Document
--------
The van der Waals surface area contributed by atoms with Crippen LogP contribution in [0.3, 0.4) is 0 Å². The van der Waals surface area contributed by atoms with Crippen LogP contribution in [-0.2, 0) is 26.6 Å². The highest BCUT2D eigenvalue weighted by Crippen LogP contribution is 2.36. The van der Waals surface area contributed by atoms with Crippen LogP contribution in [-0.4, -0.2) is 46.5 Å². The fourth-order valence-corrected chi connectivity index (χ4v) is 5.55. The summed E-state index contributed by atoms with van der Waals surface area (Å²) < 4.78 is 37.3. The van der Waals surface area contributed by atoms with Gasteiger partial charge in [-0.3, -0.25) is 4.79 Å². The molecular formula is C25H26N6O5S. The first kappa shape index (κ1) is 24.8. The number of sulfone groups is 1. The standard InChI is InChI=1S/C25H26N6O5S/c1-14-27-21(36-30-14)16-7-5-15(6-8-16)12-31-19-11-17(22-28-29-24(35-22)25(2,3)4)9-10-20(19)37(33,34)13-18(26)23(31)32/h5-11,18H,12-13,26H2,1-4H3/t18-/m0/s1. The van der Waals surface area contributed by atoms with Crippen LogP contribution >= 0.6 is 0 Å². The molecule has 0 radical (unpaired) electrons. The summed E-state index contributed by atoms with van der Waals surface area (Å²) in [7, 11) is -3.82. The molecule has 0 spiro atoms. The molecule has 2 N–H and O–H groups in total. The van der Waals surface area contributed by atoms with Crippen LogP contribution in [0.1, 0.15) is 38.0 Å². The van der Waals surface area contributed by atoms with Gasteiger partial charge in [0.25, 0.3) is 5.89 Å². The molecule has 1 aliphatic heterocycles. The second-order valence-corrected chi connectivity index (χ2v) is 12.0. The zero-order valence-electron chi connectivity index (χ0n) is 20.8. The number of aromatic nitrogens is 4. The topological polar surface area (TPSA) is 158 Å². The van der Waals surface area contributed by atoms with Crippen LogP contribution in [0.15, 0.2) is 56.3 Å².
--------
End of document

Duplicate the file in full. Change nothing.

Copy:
The van der Waals surface area contributed by atoms with Crippen LogP contribution in [0.3, 0.4) is 0 Å². The van der Waals surface area contributed by atoms with Crippen LogP contribution in [-0.2, 0) is 26.6 Å². The highest BCUT2D eigenvalue weighted by Crippen LogP contribution is 2.36. The van der Waals surface area contributed by atoms with Crippen LogP contribution in [-0.4, -0.2) is 46.5 Å². The fourth-order valence-corrected chi connectivity index (χ4v) is 5.55. The summed E-state index contributed by atoms with van der Waals surface area (Å²) < 4.78 is 37.3. The van der Waals surface area contributed by atoms with Gasteiger partial charge in [-0.3, -0.25) is 4.79 Å². The molecular formula is C25H26N6O5S. The first kappa shape index (κ1) is 24.8. The number of sulfone groups is 1. The standard InChI is InChI=1S/C25H26N6O5S/c1-14-27-21(36-30-14)16-7-5-15(6-8-16)12-31-19-11-17(22-28-29-24(35-22)25(2,3)4)9-10-20(19)37(33,34)13-18(26)23(31)32/h5-11,18H,12-13,26H2,1-4H3/t18-/m0/s1. The van der Waals surface area contributed by atoms with Crippen LogP contribution >= 0.6 is 0 Å². The molecule has 0 radical (unpaired) electrons. The summed E-state index contributed by atoms with van der Waals surface area (Å²) in [7, 11) is -3.82. The molecule has 0 spiro atoms. The molecule has 2 N–H and O–H groups in total. The van der Waals surface area contributed by atoms with Crippen LogP contribution in [0.1, 0.15) is 38.0 Å². The van der Waals surface area contributed by atoms with Gasteiger partial charge in [0.25, 0.3) is 5.89 Å². The molecule has 1 aliphatic heterocycles. The second-order valence-corrected chi connectivity index (χ2v) is 12.0. The zero-order valence-electron chi connectivity index (χ0n) is 20.8. The number of aromatic nitrogens is 4. The topological polar surface area (TPSA) is 158 Å². The van der Waals surface area contributed by atoms with Crippen LogP contribution in [0.15, 0.2) is 56.3 Å².